WHAT STARTED as a small film festival at the Cultural Center of the Philippines (CCP) with 28 delegates, 46 short features, and six full-length films, has grown considerably through the years to today’s 10th edition with 160 delegates, 66 short features, and 12 full-length films.
Cinema Rehiyon X Festival was held from Feb. 25 to 28 with the theme “One Country. One Cinema. One Future.” The festival showcased films by amateur and student filmmakers from various regions around the country. Aside from film screenings in universities and the FDCP Cinematheque Manila Center, workshops and forums were also held in different venues around Metro Manila.
Cinema Rehiyon is a non-competition film festival and the flagship project NCCA’s National Committee on Cinema which showcases short feature and full-length films from regions outside Metro Manila.
“[This year’s theme is] One Cinema because Cinema Rehiyon has been going on for 10 years. We’re a special festival because we show films depicting stories that we normally do not get to see for us who are based in Manila. The kind of film and media that we have is usually very Manila-centric and focus on the Tagalog speaking region… What we’ve been missing for 100 years of filmmaking are stories coming from the regions and Cinema Rehiyon is a platform for getting all these stories in one venue,” NCCA Cinema Committee Chairperson Teddy Co told BusinessWorld at the festival’s opening.
“We at the NCCA (National Commission for Culture and the Arts) help organize and fund some of these regional film festivals. They’re now numbering over 20. The Film Development Council of the Philippines (FDCP) under Ms. Liza Diño also has been very active in helping these efforts,” he said.
Film selection for the festival is done per region. “These regional film festivals organize their own little film competitions in the provinces. From there, they already help us to select which to include in the festival. We usually have a selection of 70 to 100 titles,” Mr. Co said. The full-length films, on the other hand, are selected from major festivals such as Cinemalaya, Cinema One Originals, and Sinag Maynila. The festival remains a non-competition as Mr. Co noted that turning the festival into a competition would “instead of promoting Philippine cinema, [we] might start promoting regionalism.”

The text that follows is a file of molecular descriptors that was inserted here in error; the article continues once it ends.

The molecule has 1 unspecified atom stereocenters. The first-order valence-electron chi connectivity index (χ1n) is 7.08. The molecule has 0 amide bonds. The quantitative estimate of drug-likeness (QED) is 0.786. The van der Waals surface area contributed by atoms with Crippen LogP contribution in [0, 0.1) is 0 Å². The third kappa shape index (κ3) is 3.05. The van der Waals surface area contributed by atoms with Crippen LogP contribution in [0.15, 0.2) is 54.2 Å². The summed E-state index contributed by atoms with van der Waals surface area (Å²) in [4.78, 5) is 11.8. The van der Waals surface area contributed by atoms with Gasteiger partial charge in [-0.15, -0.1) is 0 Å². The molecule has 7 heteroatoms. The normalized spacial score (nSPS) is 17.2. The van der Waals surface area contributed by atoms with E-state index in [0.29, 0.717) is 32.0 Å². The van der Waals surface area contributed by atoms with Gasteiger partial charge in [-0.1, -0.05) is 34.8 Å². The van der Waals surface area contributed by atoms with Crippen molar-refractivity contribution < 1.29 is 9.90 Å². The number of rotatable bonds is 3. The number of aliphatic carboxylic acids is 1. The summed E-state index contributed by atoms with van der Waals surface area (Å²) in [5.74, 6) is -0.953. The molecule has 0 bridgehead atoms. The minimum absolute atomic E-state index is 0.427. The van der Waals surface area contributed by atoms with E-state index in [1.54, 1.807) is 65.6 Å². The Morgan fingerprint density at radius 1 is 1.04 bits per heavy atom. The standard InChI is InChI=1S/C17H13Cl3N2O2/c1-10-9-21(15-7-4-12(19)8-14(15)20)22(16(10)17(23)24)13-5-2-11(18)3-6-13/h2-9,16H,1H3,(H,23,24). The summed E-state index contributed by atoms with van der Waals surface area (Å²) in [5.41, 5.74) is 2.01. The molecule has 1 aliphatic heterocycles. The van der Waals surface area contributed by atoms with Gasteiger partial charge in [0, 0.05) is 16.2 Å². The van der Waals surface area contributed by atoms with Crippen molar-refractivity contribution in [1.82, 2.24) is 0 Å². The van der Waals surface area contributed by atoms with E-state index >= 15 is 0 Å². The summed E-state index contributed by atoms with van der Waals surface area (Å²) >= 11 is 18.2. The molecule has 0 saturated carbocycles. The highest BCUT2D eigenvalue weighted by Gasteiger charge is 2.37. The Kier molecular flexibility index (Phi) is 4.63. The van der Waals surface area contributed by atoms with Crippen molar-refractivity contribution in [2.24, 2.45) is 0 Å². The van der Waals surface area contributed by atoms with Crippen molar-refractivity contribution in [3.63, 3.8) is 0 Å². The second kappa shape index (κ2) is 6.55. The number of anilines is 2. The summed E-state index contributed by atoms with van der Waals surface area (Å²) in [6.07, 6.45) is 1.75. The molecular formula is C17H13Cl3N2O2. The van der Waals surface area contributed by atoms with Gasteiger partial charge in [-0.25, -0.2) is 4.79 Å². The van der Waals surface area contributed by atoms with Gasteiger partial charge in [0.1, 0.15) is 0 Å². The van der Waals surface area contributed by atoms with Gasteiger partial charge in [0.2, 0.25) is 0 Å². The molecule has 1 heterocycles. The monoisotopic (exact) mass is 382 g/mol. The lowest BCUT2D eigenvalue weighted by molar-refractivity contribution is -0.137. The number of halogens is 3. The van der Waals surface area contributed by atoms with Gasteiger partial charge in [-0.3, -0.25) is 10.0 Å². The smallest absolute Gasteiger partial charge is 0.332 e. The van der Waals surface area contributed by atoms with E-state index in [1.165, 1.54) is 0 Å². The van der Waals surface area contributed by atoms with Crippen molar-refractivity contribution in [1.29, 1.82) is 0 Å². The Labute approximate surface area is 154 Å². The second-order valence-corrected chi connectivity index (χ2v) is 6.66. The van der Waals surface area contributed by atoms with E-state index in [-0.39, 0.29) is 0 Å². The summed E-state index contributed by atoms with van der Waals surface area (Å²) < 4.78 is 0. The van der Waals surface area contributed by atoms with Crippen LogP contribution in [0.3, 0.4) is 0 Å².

“All these efforts (film festivals) are designed to develop an alternative cinema — not to replace the mainstream [films] because it will always be there — but to provide a venue for other voices to be heard and other kinds of filmmaking,” Mr. Co said of the Filipinos film viewing preference. “When you put all of these (films) together, it creates such a rich tapestry that shows the diversity of what the Philippines is all about.”
THE STORYTELLER AS AN EXPLORER
During the festival launch on Feb. 25 at the Evia Lifestyle Center in Las Piñas City, an industry forum titled Cinema X: The Future of Philippine Cinema was held with the participants. Director Jerrold Tarog discussed the duty of filmmakers as storytellers.
“As storytellers, we have a big responsibility to make sure that the way we make money from our films is a byproduct of telling new and exciting stories. That we’re not just making money because we are feeding our audiences the same thing over and over, Mr. Tarog said.
“If you’re the audience, [you] don’t pay us (filmmakers) to show you something that you’ve seen before… [Of course], it can always be argued that at least people forgot their problems for two hours, but that’s doing a disservice to the power of storytelling.
“A good transaction would be you — the audience — paying storytellers to take you to places you don’t normally go to in your everyday life… places inside your head or heart contained in stories that make you think differently, and ask questions about the important things in life that let you feel other feelings in a new way or make you feel entirely new emotions.”
Mr. Tarog encouraged producers and directors to take risks in creating films that connect audiences regardless of their regional hometown. “If we are to grow as a nation, we are to have more stories that paint a complete picture of the Filipino, not just the Manileño. If stories are part of identity formation, then our identity is incomplete without the stories from the regions.”
PUSHING THE INDUSTRY FORWARD
FDCP Chair Liza Diño noted in her speech that the first element considered in filmmaking is knowing the different needs of every region. “The needs and the understanding in terms of our own respective cinemas is very different from each other,” she said, adding that the FDCP is continuing to develop film training programs free of charge or for a minimal fee for filmmakers in various regions.
Ms. Diño said that the industry and audiences should be able to embrace regional cinema alongside films with stories set in context in Manila. “Philippine cinema has been very Manila-centric… [I think] there has to be a focus and special attention given to regional filmmakers… These are the things we should show outside that is a representation of who we are.”
In the effort to make film education available, the FDCP film development division in charge of education will offer programs to the public focusing not only on filmmaking but also its marketing and distribution. “This year, we (FDCP) have basic workshops which will not only include the elements of filmmaking, script writing, and production design. We will also introduce distribution and marketing workshops,” Ms. Diño said, adding that knowledge in film distribution would help target film festivals around the country and abroad.
The FDCP is also currently negotiating the showing of regional films and documentaries in cinematheques once a week to increase awareness and viewership, as well as establishing more cinematheques around the country. — Michelle Anne P. Soliman